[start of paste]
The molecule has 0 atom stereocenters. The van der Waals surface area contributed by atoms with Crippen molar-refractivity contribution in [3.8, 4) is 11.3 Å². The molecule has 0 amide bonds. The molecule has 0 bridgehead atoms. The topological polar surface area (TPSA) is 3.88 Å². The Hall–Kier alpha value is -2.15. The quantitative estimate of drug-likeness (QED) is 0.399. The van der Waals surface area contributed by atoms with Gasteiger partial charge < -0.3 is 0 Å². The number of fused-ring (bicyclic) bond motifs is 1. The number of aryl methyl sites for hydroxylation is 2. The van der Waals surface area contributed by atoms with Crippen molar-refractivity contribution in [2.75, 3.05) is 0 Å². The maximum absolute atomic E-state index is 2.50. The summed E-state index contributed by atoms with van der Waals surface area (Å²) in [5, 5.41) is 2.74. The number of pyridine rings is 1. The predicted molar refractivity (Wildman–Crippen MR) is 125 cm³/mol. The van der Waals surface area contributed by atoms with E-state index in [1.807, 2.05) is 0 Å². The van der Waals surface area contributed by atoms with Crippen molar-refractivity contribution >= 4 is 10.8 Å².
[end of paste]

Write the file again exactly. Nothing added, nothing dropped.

The molecule has 0 atom stereocenters. The van der Waals surface area contributed by atoms with Crippen molar-refractivity contribution in [3.8, 4) is 11.3 Å². The molecule has 0 amide bonds. The molecule has 0 bridgehead atoms. The topological polar surface area (TPSA) is 3.88 Å². The Hall–Kier alpha value is -2.15. The quantitative estimate of drug-likeness (QED) is 0.399. The van der Waals surface area contributed by atoms with Gasteiger partial charge < -0.3 is 0 Å². The number of fused-ring (bicyclic) bond motifs is 1. The number of aryl methyl sites for hydroxylation is 2. The van der Waals surface area contributed by atoms with Crippen molar-refractivity contribution in [2.75, 3.05) is 0 Å². The maximum absolute atomic E-state index is 2.50. The summed E-state index contributed by atoms with van der Waals surface area (Å²) in [5, 5.41) is 2.74. The number of pyridine rings is 1. The predicted molar refractivity (Wildman–Crippen MR) is 125 cm³/mol. The van der Waals surface area contributed by atoms with E-state index in [1.807, 2.05) is 0 Å². The van der Waals surface area contributed by atoms with Crippen molar-refractivity contribution >= 4 is 10.8 Å².